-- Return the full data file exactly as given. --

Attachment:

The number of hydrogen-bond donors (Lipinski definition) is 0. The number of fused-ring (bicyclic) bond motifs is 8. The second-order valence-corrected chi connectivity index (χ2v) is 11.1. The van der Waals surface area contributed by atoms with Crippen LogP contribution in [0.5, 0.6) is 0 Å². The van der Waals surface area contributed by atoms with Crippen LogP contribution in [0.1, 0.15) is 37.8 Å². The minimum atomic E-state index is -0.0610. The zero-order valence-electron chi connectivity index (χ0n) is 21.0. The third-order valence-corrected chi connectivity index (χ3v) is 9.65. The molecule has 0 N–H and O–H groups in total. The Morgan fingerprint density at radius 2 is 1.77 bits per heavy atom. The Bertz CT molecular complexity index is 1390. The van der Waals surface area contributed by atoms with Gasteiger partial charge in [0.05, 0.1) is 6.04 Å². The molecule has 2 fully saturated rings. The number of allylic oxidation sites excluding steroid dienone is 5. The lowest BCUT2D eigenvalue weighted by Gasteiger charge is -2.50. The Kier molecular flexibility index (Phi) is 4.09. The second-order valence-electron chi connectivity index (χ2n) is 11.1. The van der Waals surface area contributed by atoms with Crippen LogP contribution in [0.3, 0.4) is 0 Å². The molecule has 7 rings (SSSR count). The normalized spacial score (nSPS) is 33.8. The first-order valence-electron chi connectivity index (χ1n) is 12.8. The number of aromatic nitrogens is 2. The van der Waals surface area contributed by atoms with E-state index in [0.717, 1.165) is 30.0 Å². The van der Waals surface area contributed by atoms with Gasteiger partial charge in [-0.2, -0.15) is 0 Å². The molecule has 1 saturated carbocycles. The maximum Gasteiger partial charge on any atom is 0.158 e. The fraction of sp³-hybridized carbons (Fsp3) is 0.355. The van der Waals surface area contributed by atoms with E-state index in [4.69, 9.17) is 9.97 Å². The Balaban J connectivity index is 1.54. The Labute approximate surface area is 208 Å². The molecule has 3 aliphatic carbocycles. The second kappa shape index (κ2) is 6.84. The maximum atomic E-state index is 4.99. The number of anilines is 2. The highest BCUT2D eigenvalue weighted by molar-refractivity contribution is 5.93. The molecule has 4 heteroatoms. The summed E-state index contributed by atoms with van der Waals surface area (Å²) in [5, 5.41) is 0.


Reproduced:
The number of hydrogen-bond donors (Lipinski definition) is 0. The number of fused-ring (bicyclic) bond motifs is 8. The second-order valence-corrected chi connectivity index (χ2v) is 11.1. The van der Waals surface area contributed by atoms with Crippen LogP contribution in [0.5, 0.6) is 0 Å². The van der Waals surface area contributed by atoms with Crippen LogP contribution in [0.1, 0.15) is 37.8 Å². The minimum atomic E-state index is -0.0610. The zero-order valence-electron chi connectivity index (χ0n) is 21.0. The third-order valence-corrected chi connectivity index (χ3v) is 9.65. The molecule has 0 N–H and O–H groups in total. The Morgan fingerprint density at radius 2 is 1.77 bits per heavy atom. The Bertz CT molecular complexity index is 1390. The van der Waals surface area contributed by atoms with Gasteiger partial charge in [0.05, 0.1) is 6.04 Å². The molecule has 2 fully saturated rings. The number of allylic oxidation sites excluding steroid dienone is 5. The lowest BCUT2D eigenvalue weighted by Gasteiger charge is -2.50. The Kier molecular flexibility index (Phi) is 4.09. The second-order valence-electron chi connectivity index (χ2n) is 11.1. The van der Waals surface area contributed by atoms with Crippen LogP contribution in [0.3, 0.4) is 0 Å². The molecule has 7 rings (SSSR count). The normalized spacial score (nSPS) is 33.8. The first-order valence-electron chi connectivity index (χ1n) is 12.8. The number of aromatic nitrogens is 2. The van der Waals surface area contributed by atoms with E-state index in [0.717, 1.165) is 30.0 Å². The van der Waals surface area contributed by atoms with Gasteiger partial charge in [-0.2, -0.15) is 0 Å². The molecule has 1 saturated carbocycles. The maximum Gasteiger partial charge on any atom is 0.158 e. The fraction of sp³-hybridized carbons (Fsp3) is 0.355. The van der Waals surface area contributed by atoms with E-state index in [4.69, 9.17) is 9.97 Å². The Balaban J connectivity index is 1.54. The Labute approximate surface area is 208 Å². The molecule has 3 aliphatic carbocycles. The second kappa shape index (κ2) is 6.84. The maximum atomic E-state index is 4.99. The number of anilines is 2. The highest BCUT2D eigenvalue weighted by molar-refractivity contribution is 5.93. The molecule has 4 heteroatoms. The summed E-state index contributed by atoms with van der Waals surface area (Å²) in [5, 5.41) is 0.